Albert Camus

Man Is The Only Creature Who Refuses To Be What He Is

Always go too far, because that’s where you’ll find the truth



Albert Camus - An Overview

Albert Camus (1913–1960) was a French-Algerian born writer, political essayist and activist and, despite his protestations, a philosopher. He died in a car accident in January, 1960, at the age of 46.

His works include “The Stranger”, “The Plague”, “The Myth of Sisyphus”, “The Fall”, and “The Rebel”. He was awarded the Nobel Prize in Literature in1957, at aged 44, making him the second-youngest recipient in history.

“He ignored or opposed systematic philosophy, had little faith in rationalism, asserted rather than argued many of his main ideas, presented others in metaphors, was preoccupied with immediate and personal experience, and brooded over such questions as the meaning of life in the face of death.”  [Stanford Encyclopaedia of Philosophy]

Philosophically, Camus's views contributed to the rise of the philosophy known as absurdism, a movement which grew in response to the rise of nihilism. He is also considered to be an existentialist, even though he firmly rejected the term throughout his lifetime.




His philosophy of the absurd has left us with a striking image of the human fate: Sisyphus endlessly pushing his rock up the mountain only to see it roll back down each time he gains the top.  

“The Myth of Sisyphus” was written specifically against existentialists who all assent to the absurdity of the human condition as one of their fundamental core beliefs.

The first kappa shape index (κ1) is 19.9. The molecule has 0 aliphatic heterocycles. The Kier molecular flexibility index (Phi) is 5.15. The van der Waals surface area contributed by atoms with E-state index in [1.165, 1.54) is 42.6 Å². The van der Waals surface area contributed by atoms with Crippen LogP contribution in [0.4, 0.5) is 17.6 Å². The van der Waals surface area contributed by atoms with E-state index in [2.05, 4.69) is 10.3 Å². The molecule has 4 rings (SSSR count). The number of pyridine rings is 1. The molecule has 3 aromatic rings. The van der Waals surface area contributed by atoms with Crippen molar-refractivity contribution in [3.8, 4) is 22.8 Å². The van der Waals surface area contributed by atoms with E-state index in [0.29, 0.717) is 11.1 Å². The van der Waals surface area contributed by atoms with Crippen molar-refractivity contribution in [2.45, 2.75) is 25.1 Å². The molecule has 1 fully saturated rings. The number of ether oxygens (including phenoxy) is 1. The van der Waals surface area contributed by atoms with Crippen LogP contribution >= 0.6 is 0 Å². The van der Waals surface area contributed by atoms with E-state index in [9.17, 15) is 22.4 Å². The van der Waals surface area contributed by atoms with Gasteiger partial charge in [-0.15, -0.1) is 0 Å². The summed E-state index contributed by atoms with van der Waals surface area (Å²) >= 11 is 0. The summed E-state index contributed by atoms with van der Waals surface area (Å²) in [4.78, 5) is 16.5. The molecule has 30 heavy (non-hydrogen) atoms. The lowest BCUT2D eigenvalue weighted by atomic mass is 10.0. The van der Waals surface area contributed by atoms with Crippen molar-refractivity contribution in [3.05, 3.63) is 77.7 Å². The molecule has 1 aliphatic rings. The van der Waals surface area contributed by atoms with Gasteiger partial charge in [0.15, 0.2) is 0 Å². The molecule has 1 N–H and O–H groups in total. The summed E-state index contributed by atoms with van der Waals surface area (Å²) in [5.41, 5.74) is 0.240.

Albert Camus - Sartre and Existentialism

In an interview in Les Nouvelles Littéraires, 15 November, 1945, Camus said point-blank: “I am not an existentialist.” He went on to say:

“Sartre and I are always surprised to see our names linked. We have even thought of publishing a short statement in which the undersigned declare that they have nothing in common with each other and refuse to be held responsible for the debts they might respectively incur. It’s a joke actually. Sartre and I published our books without exception before we had ever met. When we did get to know each other, it was to realize how much we differed. Sartre is an existentialist, and the only book of ideas that I have published, The Myth of Sisyphus, was directed against the so-called existentialist philosophers.”

It might be argued that Sartre and Camus are really quite similar, and that the core futility of Sartre’s philosophy parallels the despair Camus describes.

For Sartre, absurdity is obviously a fundamental condition of existence itself, frustrating us but not restricting our understanding.

For Camus, on the other hand, absurdity is not a property of existence as such, but is an essential feature of our relationship with the world.